and unite with the brigade. The camp on my right was subsequently abandoned by the enemy and occupied by our troops, the enemy withdrawing his battery. I heard sharp firing from my right on that camp, in which the Thirty-eighth Tennessee was engaged before it united with the brigade. The camp to my left continued to be occupied in considerable force, and as the duty of guarding the left was placed in my hands, and being separated about a quarter of a mile from the forces immediately on my right, I felt that any rash or inconsiderate advance or engagement of my troops might result in the exposure of our left and rear, and therefore made no attack on it. The charge made on the enemy's battery, by which the Eighteenth Regiment suffered so severely, was not in accordance with my judgment. I did it reluctantly and in obedience to peremptory orders. If left to myself I had the means of taking it, and would have taken it in twenty minutes after my battery had been brought into action. There was a wide gap between my left and Owl Creek. I was alone with my brigade, without anything to support my own rear or the left of the general line, and therefore felt it my duty to take every step with extreme caution and to keep my force in hand to hold Owl Creek against any and every contingency.
In this I was acting in strict accordance with the plan of battle communicated to me by General Bragg on the evening of the 5th instant, and to this plan I rigidly adhered, no advices having reached me of change of plan.
At night, after the battle ceased, acting in obedience to orders received through the day from a great variety of sources, I found my infantry line considerably in advance of our general front. I immediately fell back to this line, resting my right on the main camp of the enemy and extending my left to Owl Creek, establishing police guards around each regiment, with pickets in rear and front and to the left, across Owl Creek. My ranks were then opened and the men caused to lie down on their arms. There was some picket firing during the night, but nothing important developed itself.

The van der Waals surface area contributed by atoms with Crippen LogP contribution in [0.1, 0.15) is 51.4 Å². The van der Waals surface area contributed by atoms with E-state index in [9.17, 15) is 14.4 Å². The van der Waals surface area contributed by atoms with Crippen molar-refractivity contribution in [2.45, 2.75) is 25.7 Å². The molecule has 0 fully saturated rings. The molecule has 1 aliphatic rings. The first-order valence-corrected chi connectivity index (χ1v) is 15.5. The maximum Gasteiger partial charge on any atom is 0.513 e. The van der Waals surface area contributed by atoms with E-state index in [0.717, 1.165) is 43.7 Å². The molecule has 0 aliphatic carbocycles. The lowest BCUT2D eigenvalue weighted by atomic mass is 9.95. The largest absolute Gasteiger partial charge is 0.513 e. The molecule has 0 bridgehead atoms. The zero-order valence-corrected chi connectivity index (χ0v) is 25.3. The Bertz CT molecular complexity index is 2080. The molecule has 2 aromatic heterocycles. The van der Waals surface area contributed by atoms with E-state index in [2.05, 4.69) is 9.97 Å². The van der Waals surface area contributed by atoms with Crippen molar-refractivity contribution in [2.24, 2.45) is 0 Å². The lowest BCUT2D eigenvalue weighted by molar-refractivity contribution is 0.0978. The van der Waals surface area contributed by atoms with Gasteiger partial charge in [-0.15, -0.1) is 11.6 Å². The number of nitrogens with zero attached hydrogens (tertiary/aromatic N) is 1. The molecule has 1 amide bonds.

I would mention that on Sunday evening, just after the firing ceased, I heard cheering on the river below me, evidently proceeding from a large force, to which my men responded, thinking it to be from their friends, and when the cheering ceased a band played the air of "Hail Columbia" from a boat which was ascending the river.
My bivouac on Sunday night was within a mile of the river and within 400 yards of the enemy's lines. During the night our main line was thrown back about three-quarters of a mile, without the movement having been communicated to me.
On Monday morning at daylight a sharp skirmish took place between pickets, and was immediately followed by a spirited engagement between my lines and those of the enemy. A battery was also opened against my right at a range of about 400 yards. At this time I discovered that our main line had fallen back and that my brigade was alone in the presence of the enemy, who was in strong force. I regarded the position as perilous, and would no doubt have been cut off or cut to pieces but for the cool, intrepid, and gallant conduct of Captain Ketchum, who brought his battery into position on my right and maintained a spirited and effective fire against the enemy within infantry range, while my regiments were withdrawn under the lead of their respective commanders.
I cannot speak too highly of the coolness and intrepidity of Colonel Mouton, Major Gober, Colonel Looney, and Captain Mouton, manifested by the orderly manner in which they withdrew their respective